Will red tape stop green?
Fillmore Pastor-Farmer Bob Hammond poses before the wind machine he is attempting to convert to electric generation. He has had very little assistance from the numerous government agencies through which he seeks approval.
Fillmore Pastor-Farmer Bob Hammond poses before the wind machine he is attempting to convert to electric generation. He has had very little assistance from the numerous government agencies through which he seeks approval.

Ventura County is no stranger to wind machines. The 30 to 40 foot structures resembling windmills have been part of our farming landscape for many decades. They were designed and installed, primarily to prevent crops from freezing, warming the air during cold snaps in wintertime. Bob Hammond, retired educator, Anglican minister and third generation owner of Hammond Family Ranch, inherited one of these ancient structures along with his nine-acre citrus ranch located on Chambersburg Road in Bardsdale.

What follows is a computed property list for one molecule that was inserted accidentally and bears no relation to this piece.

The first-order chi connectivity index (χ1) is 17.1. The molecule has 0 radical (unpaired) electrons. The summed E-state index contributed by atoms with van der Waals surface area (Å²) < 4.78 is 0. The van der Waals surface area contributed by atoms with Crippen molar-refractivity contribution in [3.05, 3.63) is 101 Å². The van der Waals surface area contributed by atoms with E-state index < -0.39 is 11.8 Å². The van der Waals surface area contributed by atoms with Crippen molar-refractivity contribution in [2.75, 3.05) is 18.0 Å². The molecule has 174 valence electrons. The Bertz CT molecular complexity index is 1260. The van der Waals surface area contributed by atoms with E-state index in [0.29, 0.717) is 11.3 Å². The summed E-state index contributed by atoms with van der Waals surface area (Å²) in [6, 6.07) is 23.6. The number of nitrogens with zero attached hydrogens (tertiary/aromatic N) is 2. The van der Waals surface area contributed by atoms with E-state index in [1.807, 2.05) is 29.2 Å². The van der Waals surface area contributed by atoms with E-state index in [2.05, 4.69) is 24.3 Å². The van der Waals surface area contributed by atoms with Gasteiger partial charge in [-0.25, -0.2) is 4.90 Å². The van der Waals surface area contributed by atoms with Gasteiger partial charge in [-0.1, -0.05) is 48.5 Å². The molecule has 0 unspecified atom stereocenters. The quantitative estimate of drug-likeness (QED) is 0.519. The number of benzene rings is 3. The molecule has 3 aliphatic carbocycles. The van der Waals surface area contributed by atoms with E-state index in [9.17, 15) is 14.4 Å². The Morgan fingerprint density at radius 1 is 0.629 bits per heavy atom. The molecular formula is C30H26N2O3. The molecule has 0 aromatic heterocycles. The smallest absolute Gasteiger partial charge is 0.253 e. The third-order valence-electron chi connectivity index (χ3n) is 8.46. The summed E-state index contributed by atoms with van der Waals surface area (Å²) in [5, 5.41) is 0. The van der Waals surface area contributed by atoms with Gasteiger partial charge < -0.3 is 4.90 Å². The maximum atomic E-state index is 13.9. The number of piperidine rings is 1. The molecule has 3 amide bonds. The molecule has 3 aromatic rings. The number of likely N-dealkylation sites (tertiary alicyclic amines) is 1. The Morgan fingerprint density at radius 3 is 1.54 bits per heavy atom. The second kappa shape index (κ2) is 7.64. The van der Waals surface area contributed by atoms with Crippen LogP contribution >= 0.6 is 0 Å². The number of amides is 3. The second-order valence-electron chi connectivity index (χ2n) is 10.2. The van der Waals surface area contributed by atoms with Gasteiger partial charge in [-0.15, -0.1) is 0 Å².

Early last July, Hammond read an article in Central Coast Farm Bureau Magazine concerning wind turbines. Specifically designed to harness energy from wind, they are similarly structured with towers and propellers, resembling wind machines. He began thinking about utilizing his existing tower and converting his wind machine into a productive, clean energy maker, to help power his farming operation, cut ever rising costs, and help preserve the environment all at the same time. After contacting Prevailing Wind Power Inc., a Redondo Beach firm, specializing in state-of-the-art, turnkey, turbine solutions, Bob Hayes, a representative of the company visited him. Hayes explained that wind power is the fastest growing energy sector, and how wind turbines help to reduce costs and traditional energy usage from gas and electric driven generators, recharging stations for battery-powered farm equipment, and in rural locations, homes, barns and out buildings. Both men toured the property and Hayes determined that the prevailing winds were sufficient to power his company’s smaller model. That model is 12 feet in diameter and sits atop a 40-foot tower, generates 500-700 kilowatt-hours per month and carries a price tag of $14,500. Hammond was convinced, especially after Hayes informed him of the State’s substantial rebate of $4,200.